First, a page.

Since we were little, chances are that our parents have always bugged us about getting more sleep. From 7pm bedtimes to afternoon naps, they knew that getting their toddlers and children to sleep would result in their better overall mood, preventing crankiness and tantrums in the grocery store when refused a chocolate bar. However, resistance was usually strong, especially as we grew older; not wanting to miss out on what was happening after our parents sent us to bed.
This is perhaps the biggest reason that 60 percent of adults do not get enough sleep: we do not think it’s worth it. Why sleep when we have 30 more hours of work to do? Why sleep when we could go out partying and having fun with our friends? Why sleep and be judged for being lazy, and miss out on life?
The answer is simple. A lack of rest leads to a compromised conscious life. When we sleep, both our bodies and minds are rejuvenated, reducing chronic inflammation and reducing stress. Only during the late, deep stages of sleep can our bodies relax and prepare to grow and repair our tissue. Our memories replay and our thoughts consolidate, boosting our memory. It is here when hormones like ghrelin and leptin are released, which help us feel hunger and fullness. Because of this, an off balance of these hormones can lead to weight gain. Factoring into this that our late nights are often connected to unhealthy snacking, and it spells out disaster, and studies show that sleeping for only five hours a night increases your risk of being overweight by 73 percent.
However, just being scared of sleep deprivation isn’t enough. There’s a reason that most adults spend 7.5 hours in bed, but only 6.1 hours asleep. Here are a few techniques to fall asleep quickly and get a better nights rest.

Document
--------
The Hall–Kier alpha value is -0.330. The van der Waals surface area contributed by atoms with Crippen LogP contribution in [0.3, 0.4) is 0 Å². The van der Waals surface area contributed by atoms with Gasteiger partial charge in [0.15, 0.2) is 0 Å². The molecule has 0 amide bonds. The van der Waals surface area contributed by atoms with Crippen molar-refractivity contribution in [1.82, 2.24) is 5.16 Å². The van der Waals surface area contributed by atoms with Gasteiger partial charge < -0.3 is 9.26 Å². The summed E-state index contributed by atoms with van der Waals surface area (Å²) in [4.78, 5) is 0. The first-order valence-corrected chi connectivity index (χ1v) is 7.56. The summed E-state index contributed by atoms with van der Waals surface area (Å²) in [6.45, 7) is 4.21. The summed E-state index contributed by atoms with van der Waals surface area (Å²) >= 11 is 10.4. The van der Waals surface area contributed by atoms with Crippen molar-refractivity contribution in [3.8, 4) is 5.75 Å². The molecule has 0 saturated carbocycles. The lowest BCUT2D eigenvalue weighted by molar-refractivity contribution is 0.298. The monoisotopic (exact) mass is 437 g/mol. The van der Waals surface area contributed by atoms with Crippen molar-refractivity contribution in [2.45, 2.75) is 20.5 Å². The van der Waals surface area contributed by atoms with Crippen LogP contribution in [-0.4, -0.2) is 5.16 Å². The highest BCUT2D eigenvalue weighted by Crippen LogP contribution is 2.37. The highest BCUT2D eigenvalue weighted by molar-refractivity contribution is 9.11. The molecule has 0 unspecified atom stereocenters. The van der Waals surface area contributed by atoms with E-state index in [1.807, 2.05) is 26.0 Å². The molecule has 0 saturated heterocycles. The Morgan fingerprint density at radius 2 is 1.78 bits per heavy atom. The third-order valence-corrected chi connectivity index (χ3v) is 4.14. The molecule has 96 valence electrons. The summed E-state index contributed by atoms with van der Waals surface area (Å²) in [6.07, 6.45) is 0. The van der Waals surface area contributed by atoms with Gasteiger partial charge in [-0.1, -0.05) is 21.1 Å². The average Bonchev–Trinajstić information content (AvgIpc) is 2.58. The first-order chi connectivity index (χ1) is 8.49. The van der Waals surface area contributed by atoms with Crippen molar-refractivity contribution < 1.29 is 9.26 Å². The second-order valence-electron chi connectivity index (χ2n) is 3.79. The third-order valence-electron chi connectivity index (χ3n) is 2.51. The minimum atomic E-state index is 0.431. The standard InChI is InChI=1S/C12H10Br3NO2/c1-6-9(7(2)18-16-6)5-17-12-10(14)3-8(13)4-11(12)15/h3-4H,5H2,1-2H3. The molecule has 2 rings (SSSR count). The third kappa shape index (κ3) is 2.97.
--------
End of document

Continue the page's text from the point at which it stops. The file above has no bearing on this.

1. Step away from the screen.
As loud as that latest episode of Breaking Bad is calling your name, it should wait. Researchers are finding that the artificial light from electronic devices lower levels of the hormone melatonin by an average of 22 percent, disrupting our internal clocks and messing with our natural sleep cycles. At least an hour before bed, stay away from all electronic screens.
2. Grab some almonds.
If you’re hungry, eat! However, shy away from high sugar or very processed foods, which will give you a short energy high and then a crash. Nuts are perfect bedtime snacks, the magnesium will help your muscles relax, and Omega 3s and healthy fats will digest slowly and keep your blood sugar levels stable.
3. Drink some tea.
The warmth of the drink will calm and relax both your body and mind. Make sure you’re staying away from caffeine, instead brewing herbal teas like chamomile, sage, or valerian lemon balm. Herbal teas are theorized to have anti-anxiety and calming effects because of its flavonoid compound, apidenin.
4. Increased sunlight exposure in the daytime.
Especially if you’ve been traveling, it helps to establish a routine, and get your body in time with the sun. Wake up at a reasonable time Increasing your daytime exposure to the sun will regulate the release of melatonin, both a hormone and a powerful antioxidant released when the retina senses the light is low and it is time to sleep.
5. Get comfortable.
This likely goes without saying, but falling asleep when you’re hot, stressed, and hungry is almost impossible. Create an environment that will promote your slumber. A cool, dark, and quiet room is best. Grab that handful of almonds, calm your internal stressors, and avoid staring at the clock, doing the constant math to find the hours of sleep you will get “if I fall asleep in the next five minutes…”
Getting active will help you fall asleep faster and more deeply, simply because you will be more tired. However, because exercise causes the body to secrete the stress hormone cortisol, causing the brain to go on alert, so it helps to keep the exercise to at least three hours before bed. However, a very mellow yoga or meditation practice right before bed will calm and relax your body. Just stay away from the chaturangas!
7. If you can’t sleep, nap.
Embrace your inner toddler. Instead of being tired and cranky for the rest of the day, take a nap in the morning or right after lunch, to avoid the deep and slow-wave sleep in the late afternoon caused by human circadian rhythms. The original 20 minute power nap has proven to be the most effective, improving muscle memory and clearing the brain of useless information, strengthening the long-term memory, and helping you remember your co-workers names.
Commit to sleeping more. You’ll look better, feel better, and be more productive.